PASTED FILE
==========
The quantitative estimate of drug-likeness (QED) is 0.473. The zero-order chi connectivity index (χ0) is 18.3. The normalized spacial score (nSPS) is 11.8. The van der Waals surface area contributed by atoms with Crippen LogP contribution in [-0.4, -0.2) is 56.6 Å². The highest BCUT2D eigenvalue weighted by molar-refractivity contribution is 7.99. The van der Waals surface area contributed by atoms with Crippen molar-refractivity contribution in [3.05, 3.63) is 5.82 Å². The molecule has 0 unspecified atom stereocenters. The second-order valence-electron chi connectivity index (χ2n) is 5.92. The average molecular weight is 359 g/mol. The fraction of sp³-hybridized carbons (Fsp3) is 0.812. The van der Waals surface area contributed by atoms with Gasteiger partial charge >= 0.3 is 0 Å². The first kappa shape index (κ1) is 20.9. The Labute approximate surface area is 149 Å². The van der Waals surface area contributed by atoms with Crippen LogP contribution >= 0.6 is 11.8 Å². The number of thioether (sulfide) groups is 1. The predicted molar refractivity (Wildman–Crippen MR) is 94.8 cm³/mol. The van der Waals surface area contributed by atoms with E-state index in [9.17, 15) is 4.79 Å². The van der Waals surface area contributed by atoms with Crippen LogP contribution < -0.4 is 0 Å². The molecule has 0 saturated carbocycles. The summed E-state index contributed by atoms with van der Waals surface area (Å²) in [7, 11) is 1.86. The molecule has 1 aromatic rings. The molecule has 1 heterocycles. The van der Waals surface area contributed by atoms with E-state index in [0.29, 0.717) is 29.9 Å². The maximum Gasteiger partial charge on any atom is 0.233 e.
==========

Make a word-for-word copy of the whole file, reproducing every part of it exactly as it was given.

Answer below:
The quantitative estimate of drug-likeness (QED) is 0.473. The zero-order chi connectivity index (χ0) is 18.3. The normalized spacial score (nSPS) is 11.8. The van der Waals surface area contributed by atoms with Crippen LogP contribution in [-0.4, -0.2) is 56.6 Å². The highest BCUT2D eigenvalue weighted by molar-refractivity contribution is 7.99. The van der Waals surface area contributed by atoms with Crippen molar-refractivity contribution in [3.05, 3.63) is 5.82 Å². The molecule has 0 unspecified atom stereocenters. The second-order valence-electron chi connectivity index (χ2n) is 5.92. The average molecular weight is 359 g/mol. The fraction of sp³-hybridized carbons (Fsp3) is 0.812. The van der Waals surface area contributed by atoms with Gasteiger partial charge >= 0.3 is 0 Å². The first kappa shape index (κ1) is 20.9. The Labute approximate surface area is 149 Å². The van der Waals surface area contributed by atoms with Crippen LogP contribution >= 0.6 is 11.8 Å². The number of thioether (sulfide) groups is 1. The predicted molar refractivity (Wildman–Crippen MR) is 94.8 cm³/mol. The van der Waals surface area contributed by atoms with E-state index in [9.17, 15) is 4.79 Å². The van der Waals surface area contributed by atoms with Crippen LogP contribution < -0.4 is 0 Å². The molecule has 0 saturated carbocycles. The summed E-state index contributed by atoms with van der Waals surface area (Å²) in [7, 11) is 1.86. The molecule has 1 aromatic rings. The molecule has 1 heterocycles. The van der Waals surface area contributed by atoms with E-state index in [0.29, 0.717) is 29.9 Å². The maximum Gasteiger partial charge on any atom is 0.233 e.